In the last three years the world of logistics has experienced several challenges, news, and trends; which without a doubt have been also affecting the world of special cargo logistics. However, given the special characteristics of such cargo and related industry, there have been trends specific to the sector, that have emerged in the first months of 2023 and are projected to stay for at least the next 24 to 36 months ahead. But before diving deep into the latest trends, let’s start by identifying this kind of commodity.

What is special cargo?

Special cargo is identified as cargo that due to its weight, dimensions, particular shape, or protrusions, exceeds the proportions and capabilities of a single standard container which is around 20-feet or 40-feet long and 8 feet wide. Special cargo is commonly comprised of:

  1. Out of Gauge Cargo (OOG), meaning it exceeds the dimensions of standard containers by length, width, or height, but can still be stored in a container that has an open side or an open top. Examples of this can be propellers, flanges, or trucks.
  2. In Gauge Cargo, where the dimensions of the cargo require special equipment but does not displace additional slots on the vessel. Examples of this can be machinery or large trees that can be lowered into an open top container.
  3. Break Bulk cargo, which vastly exceeds the size and/or weight of a standard container so it’s placed on a bed of flat racks held by lashing points. Examples of this can be yachts, masts, industrial machines, or train carriages.

Special cargo and project logistics

The special cargo industry is a niche industry that to be able to work with the right speed, efficiency, and needs to be supported by heavy lift shipping. Because of their shape and weight, this type of cargo has specific requirements and requires special handling through the entire supply chain, from acceptance to storage, packaging, labelling, documentation, warehousing, transportation, and delivery. For example, when transported across waters, the biggest commercial or private yacht can occupy the equivalent of more than 80 shipping containers slots, taking a significant space in the vessel.

The beauty of special cargo is that every piece is generally tied to a larger, more complex project. Which is also the reason why very often, special cargo movement is referred to as project logistics. This is because businesses that operate in this space are usually not only moving special cargo alone but in conjunction with a dry cargo quantity. These businesses need therefore logistic providers that can support them with both. An example of this can be a wind power business building a wind farm somewhere in the world, needing both the turbines to be moved as well as all the other parts of the plant within a fixed pre-defined timeframe.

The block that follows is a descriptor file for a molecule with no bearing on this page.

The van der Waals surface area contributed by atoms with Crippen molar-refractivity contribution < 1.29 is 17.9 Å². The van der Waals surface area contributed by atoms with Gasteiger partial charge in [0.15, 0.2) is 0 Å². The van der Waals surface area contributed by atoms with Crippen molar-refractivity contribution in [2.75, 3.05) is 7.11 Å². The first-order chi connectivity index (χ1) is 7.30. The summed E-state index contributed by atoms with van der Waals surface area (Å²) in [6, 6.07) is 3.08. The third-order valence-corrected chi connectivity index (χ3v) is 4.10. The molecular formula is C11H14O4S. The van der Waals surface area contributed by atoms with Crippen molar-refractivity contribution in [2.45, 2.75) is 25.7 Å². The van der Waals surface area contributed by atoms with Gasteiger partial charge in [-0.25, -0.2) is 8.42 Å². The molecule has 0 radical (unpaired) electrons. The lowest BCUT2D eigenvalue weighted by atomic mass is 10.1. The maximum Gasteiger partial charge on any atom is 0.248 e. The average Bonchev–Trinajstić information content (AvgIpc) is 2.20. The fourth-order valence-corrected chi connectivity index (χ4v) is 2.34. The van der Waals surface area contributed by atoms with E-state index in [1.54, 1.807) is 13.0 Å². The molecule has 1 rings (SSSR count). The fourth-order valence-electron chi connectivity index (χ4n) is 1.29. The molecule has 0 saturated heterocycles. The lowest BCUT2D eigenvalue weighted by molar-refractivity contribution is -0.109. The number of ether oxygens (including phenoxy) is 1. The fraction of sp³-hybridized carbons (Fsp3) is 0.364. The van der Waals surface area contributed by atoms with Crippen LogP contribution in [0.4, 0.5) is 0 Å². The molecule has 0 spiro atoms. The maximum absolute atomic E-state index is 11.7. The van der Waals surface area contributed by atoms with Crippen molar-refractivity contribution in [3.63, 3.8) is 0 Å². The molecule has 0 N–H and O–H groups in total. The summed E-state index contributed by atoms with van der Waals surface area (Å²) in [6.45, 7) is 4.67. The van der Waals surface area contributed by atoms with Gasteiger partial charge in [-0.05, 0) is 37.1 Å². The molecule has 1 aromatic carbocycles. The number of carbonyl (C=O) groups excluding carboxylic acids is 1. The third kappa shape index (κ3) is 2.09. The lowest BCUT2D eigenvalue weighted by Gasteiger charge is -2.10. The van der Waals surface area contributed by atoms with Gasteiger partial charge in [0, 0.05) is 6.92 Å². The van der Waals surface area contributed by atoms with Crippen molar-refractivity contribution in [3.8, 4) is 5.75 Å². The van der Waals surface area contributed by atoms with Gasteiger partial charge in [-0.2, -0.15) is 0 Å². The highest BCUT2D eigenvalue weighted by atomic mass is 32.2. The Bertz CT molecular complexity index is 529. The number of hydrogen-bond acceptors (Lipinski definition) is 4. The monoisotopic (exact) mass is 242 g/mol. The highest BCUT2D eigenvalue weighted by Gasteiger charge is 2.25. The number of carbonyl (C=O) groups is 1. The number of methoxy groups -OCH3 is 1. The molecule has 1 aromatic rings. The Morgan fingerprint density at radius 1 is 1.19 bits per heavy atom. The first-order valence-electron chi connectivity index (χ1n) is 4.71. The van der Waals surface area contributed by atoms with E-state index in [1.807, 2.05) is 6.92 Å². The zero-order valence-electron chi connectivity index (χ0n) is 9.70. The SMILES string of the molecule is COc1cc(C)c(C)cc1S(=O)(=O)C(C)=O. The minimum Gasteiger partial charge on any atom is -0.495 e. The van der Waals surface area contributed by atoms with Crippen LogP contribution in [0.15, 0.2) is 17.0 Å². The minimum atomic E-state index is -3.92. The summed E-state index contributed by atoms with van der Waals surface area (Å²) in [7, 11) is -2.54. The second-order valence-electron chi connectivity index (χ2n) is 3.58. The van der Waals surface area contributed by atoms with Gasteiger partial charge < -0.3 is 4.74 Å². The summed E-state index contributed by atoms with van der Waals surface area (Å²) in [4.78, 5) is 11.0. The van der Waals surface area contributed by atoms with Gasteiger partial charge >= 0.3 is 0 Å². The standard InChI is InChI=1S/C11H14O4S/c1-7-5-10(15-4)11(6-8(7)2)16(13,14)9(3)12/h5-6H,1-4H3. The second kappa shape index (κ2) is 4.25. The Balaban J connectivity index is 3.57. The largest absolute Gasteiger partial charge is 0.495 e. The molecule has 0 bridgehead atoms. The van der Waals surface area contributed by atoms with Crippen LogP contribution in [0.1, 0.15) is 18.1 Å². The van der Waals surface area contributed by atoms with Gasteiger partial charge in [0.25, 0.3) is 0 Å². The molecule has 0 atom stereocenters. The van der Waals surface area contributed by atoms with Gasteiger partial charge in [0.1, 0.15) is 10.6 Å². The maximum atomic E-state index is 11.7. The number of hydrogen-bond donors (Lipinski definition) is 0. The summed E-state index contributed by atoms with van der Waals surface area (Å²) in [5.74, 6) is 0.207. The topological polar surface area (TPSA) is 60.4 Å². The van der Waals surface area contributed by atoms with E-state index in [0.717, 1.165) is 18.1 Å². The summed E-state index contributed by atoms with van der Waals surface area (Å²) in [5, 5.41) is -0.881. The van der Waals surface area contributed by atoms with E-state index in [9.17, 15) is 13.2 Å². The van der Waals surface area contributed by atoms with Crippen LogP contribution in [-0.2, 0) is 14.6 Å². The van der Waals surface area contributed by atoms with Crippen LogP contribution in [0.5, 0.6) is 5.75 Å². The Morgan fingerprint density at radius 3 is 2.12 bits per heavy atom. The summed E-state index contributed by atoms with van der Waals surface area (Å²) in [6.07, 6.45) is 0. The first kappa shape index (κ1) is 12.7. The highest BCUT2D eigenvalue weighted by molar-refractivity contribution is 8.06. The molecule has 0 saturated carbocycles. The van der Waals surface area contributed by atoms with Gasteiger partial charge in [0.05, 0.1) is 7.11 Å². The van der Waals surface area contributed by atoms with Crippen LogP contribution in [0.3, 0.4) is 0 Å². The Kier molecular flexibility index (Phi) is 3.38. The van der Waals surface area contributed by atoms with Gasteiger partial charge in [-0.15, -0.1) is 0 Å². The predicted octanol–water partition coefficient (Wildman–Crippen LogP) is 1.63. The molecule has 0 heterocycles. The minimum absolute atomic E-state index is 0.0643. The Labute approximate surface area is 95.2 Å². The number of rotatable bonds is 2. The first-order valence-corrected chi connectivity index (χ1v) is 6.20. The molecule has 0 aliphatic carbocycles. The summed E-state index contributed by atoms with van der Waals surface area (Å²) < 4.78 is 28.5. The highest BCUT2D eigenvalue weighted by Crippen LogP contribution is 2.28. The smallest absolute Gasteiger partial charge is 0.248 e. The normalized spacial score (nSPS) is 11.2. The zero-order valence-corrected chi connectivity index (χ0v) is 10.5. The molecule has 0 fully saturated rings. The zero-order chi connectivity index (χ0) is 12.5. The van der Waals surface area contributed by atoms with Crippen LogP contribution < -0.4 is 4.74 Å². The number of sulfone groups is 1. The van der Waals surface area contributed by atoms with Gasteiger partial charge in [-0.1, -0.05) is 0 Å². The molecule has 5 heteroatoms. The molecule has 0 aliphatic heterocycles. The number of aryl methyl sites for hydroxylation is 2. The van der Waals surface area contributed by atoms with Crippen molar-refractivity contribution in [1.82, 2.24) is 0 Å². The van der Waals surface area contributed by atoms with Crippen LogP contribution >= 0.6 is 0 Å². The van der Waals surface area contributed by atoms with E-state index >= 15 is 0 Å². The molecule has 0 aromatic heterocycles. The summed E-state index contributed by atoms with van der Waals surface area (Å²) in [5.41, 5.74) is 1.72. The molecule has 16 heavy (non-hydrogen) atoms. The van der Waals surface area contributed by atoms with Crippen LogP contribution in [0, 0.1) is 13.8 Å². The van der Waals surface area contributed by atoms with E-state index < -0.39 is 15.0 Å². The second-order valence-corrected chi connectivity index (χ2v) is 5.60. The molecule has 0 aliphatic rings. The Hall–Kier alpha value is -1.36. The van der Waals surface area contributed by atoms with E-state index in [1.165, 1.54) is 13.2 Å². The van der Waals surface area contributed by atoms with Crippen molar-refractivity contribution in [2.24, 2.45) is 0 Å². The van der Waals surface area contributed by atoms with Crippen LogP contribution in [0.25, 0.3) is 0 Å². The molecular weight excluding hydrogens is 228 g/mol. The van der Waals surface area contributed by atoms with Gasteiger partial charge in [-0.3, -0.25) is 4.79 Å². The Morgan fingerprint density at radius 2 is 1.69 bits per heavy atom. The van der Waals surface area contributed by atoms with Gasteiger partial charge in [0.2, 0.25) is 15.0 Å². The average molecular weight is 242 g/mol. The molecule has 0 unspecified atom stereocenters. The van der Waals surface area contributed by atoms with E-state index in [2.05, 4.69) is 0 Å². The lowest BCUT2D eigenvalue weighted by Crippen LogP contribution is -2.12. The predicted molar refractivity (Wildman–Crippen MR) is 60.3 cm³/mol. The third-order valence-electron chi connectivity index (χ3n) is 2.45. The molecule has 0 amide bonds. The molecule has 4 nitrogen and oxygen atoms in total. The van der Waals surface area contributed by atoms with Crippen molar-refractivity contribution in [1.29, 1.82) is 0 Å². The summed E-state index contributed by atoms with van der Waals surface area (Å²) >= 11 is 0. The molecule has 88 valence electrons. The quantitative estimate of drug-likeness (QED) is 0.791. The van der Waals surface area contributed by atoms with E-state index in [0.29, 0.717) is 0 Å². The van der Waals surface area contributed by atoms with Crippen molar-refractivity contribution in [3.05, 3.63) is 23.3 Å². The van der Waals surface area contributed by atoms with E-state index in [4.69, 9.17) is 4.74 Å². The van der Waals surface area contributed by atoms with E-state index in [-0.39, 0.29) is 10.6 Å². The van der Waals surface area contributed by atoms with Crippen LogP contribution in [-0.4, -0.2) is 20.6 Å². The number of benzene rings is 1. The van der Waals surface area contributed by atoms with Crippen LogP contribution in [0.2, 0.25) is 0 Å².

“Whether it's a wind blade, a turbine, or a big piece of machinery, what special cargo is contributing to has an incredible amount of gravity. Not only gravity in in physical weight (pun intended), but in the weight of the impact that the respective projects contribute to. For example, an onshore wind farm can have an operating life of more than thirty years and can produce enough electricity to power more than 1 million homes, boosting the economic impact, growth, and environmental advancement, ultimately affecting many people in a positive way” says Robin Townley, Project Logistics Business Product Owner at Maersk.

Another reason stakeholders refer to special cargo movement as project logistics is that often these businesses are not shipping on a regular, seasonal cadence, but rather have needs for a singular specific standalone project, with a fixed timeline and end-to-end needs, until the next one.

Special cargo business trends we see this year

Given the special requirements these businesses face, this kind of project logistics is indeed complex and is becoming increasingly characterised by change. The sector has been hit by the same trends and consequences affecting logistics throughout and after the pandemic but has also developed its own specific trends too. According to industry experts and stakeholders, this year special cargo will be affected by:

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  1. Capacity issues - Not capacity today, but capacity for tomorrow. Across a lot of the world's larger governments and organisations, several deals and investments in new energy and infrastructure are being announced and finalized with billions of USD being committed. Within special cargo logistics, this of course means that starting from 2023, the need for special cargo transportation linked to these projects will trigger the need for capacity. The amount of logistics providers that can cater to special cargo needs is limited, meaning capacity for upcoming projects will be a challenge for the next 24 to 36 months. This can result in a capacity crunch scenario, calling for smart and efficient management solutions from all industry players involved.